For poor-quality water, you can sue MCD
Next time you catch a water-borne disease like jaundice or cholera, you can drag the MCD to the consumer court. Satya Prakash reports.Updated: May 19, 2008 01:50 IST
Next time you catch a water-borne disease like jaundice or cholera, you can drag the Municipal Corporation of Delhi (MCD) or the New Delhi Municipal Corporation (NDMC) to the consumer court for supplying poor quality drinking water.
“A consumer has the right to be informed about the quality, quantity, purity of goods including water or services which are rendered by the statutory authorities…so that it is not hazardous to life or health,” the National Consumer Court said.
Quoting from the Supreme Court’s verdict in the Narmada Bachao Andolan case, it said: “Water is one element without which life cannot sustain. Therefore, it is to be regarded as one of the primary duties of the government to ensure availability of water to the people.”
National Consumer Disputes Redressal Commission noted that “the right to access to drinking water is fundamental to life and there is a duty on the State under Article 21 of the Constitution to provide clean drinking water to its citizens”.
Holding that consumers have right to get clean drinking water from a civic body, the commission directed the Ahmedabad Municipal Corporation (AMC) to adhere World Health Organisation (WHO) guidelines of preventive management framework for safe drinking water in the city.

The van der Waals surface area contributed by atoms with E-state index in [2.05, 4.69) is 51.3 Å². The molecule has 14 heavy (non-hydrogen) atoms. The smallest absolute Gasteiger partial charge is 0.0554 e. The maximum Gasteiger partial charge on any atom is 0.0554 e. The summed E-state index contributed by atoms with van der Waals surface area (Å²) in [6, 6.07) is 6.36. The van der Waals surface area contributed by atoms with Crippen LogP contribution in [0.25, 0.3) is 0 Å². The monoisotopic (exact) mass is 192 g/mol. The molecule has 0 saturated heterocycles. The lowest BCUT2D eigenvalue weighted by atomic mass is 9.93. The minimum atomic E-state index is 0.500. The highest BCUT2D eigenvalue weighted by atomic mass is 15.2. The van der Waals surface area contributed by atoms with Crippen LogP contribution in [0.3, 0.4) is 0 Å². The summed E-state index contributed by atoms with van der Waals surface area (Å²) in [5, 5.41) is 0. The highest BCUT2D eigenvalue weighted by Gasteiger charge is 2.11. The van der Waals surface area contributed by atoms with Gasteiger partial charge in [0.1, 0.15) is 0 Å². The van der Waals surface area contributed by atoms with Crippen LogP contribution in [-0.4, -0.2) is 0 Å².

The order came on a complaint filed by Consumer Education and Research Society and the legal heirs of deceased victims of jaundice, who alleged that the Hepatitis decease was caused due to contaminated drinking water supplied by the AMC.
A Bench of Commission Chairman Justice M.B. Shah and Member Rajyalakshmi Rao directed senior officers of the AMC to visit the water tank and see that it was properly sealed so that “animals are not in a position to enter the tank or pollute the water…”. It also directed the AMC to file a fortnightly testing report of the water supplied from the source and publish in newspapers with zone wise details.
Appreciating the work done by the complainant society, the Commission asked the state government to pay Rs 50,000 as cost of litigation to it.
“Such work for the benefit of the consumer is required to be encouraged,” it added. The Commission, however, refuse to award any “punitive damages” to the complainants as contemplated under Section 14(1)(d) of the Consumer Protection Act.